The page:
In the week after a climate change march that saw 650,000 people take to the streets around the world to demand action, Livia pointed out that fashion has a pivotal part to play in helping that change to happen.
"...it is a full spectrum industry. It extends from the farmers that grow cotton to the women beading in ateliers, it encompasses millions of people from agriculture to the creative marketing and selling. It is also dependent on the animal kingdom and some of the most fragile ecosystems on earth. Therefore fashion touches on every great environmental theme: climate change, declining available resources, lost wilderness, flooding, through to the flipside of flooding - drought. And of course, all of these are interconnected.
But while human kind continues to treat fashion as a frivolous side line, it pollutes and squanders with impunity. In pursuit of selling fast and furiously, it can transgress ecological boundaries and leave social justice in tatters."There are some very important points to made here: Livia isn't just trying to hop onto a bandwagon. Fashion is a voracious consumer of precious resources. It takes thousands of litres of water to make one pair of jeans. It also consumes people by the million. Badly paid and treated workers are at the heart of the industry. By changing the way we make and consume clothing, we can take enormous strides towards a better, healthier world. Effective green legislation has to be at the core of that change, with government and business working together to ensure that big conferences like the upcoming G8 make the most of the limited time frame that's open to them.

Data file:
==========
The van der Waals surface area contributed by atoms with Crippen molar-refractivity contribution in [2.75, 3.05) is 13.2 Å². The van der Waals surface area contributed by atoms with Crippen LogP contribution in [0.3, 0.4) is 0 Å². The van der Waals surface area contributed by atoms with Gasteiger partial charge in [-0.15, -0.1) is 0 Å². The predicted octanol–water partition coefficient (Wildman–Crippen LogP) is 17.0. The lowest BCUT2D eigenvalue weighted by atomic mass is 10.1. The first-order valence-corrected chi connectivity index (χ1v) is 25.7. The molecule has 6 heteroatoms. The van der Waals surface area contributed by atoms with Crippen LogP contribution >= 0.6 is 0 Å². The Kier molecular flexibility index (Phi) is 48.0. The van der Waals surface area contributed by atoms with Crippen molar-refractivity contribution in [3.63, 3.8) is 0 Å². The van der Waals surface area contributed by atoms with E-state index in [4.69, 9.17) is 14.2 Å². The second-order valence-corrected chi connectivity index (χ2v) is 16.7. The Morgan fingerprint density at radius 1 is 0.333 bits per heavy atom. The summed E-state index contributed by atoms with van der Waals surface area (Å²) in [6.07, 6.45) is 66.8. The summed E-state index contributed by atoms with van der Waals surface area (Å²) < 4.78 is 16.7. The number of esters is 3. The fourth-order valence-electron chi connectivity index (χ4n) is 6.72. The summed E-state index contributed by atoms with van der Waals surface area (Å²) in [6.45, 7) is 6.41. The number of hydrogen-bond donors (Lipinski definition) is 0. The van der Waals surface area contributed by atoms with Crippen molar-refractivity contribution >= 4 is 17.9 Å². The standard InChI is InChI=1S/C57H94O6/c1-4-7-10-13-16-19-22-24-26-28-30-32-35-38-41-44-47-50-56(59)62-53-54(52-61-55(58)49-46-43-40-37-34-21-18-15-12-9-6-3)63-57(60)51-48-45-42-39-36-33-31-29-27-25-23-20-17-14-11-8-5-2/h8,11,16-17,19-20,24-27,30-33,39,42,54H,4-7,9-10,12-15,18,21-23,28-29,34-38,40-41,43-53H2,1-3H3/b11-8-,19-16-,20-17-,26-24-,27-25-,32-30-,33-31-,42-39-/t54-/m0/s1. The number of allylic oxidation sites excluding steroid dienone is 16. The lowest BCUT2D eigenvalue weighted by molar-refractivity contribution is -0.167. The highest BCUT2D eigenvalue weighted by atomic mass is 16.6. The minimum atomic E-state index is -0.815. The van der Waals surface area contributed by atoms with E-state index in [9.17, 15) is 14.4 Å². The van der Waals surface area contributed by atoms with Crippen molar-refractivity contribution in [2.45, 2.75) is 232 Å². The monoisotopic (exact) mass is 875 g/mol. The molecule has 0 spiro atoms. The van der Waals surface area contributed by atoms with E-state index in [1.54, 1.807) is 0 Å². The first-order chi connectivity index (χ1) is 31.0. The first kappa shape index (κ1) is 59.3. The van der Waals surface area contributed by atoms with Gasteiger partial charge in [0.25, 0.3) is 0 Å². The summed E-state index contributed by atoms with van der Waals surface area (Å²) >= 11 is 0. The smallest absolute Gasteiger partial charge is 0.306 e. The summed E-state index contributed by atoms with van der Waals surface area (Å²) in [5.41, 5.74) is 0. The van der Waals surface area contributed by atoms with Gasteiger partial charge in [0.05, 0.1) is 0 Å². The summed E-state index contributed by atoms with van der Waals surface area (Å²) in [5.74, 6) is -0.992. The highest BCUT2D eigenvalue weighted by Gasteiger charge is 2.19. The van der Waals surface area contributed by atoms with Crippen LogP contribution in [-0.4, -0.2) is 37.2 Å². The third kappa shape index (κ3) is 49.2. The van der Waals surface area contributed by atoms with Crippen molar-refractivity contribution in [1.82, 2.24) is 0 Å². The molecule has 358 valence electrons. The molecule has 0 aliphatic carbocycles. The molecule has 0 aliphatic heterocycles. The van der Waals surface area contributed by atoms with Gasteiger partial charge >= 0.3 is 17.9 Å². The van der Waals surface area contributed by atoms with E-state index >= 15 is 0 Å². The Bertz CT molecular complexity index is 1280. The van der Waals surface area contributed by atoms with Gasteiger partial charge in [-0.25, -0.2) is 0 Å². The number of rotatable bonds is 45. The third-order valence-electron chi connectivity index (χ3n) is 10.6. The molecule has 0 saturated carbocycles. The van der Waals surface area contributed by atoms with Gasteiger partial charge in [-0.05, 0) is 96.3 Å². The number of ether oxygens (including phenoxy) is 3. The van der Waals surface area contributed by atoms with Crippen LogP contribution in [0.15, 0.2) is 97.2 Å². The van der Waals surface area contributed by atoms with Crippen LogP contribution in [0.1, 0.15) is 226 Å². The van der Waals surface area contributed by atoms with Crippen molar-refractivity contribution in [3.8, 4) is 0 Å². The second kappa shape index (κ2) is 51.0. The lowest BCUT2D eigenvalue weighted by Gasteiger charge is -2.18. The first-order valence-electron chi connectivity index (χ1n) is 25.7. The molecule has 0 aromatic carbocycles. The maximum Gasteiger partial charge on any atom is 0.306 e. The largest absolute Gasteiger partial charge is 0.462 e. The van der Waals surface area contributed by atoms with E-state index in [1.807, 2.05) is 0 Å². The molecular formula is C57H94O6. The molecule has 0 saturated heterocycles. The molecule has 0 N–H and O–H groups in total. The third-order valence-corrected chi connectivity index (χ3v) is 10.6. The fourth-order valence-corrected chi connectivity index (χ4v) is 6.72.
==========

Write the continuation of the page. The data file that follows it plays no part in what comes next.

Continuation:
Livia Firth has always been a persuasive advocate for the role fashion plays in society, and how that role can be a positive one. By expanding the remit, she shows just how entwined fashion, climate change and social justice
really are, and how important it is that future laws and action include the industry as part of the solution.
Read the whole thing at The Huffington Post.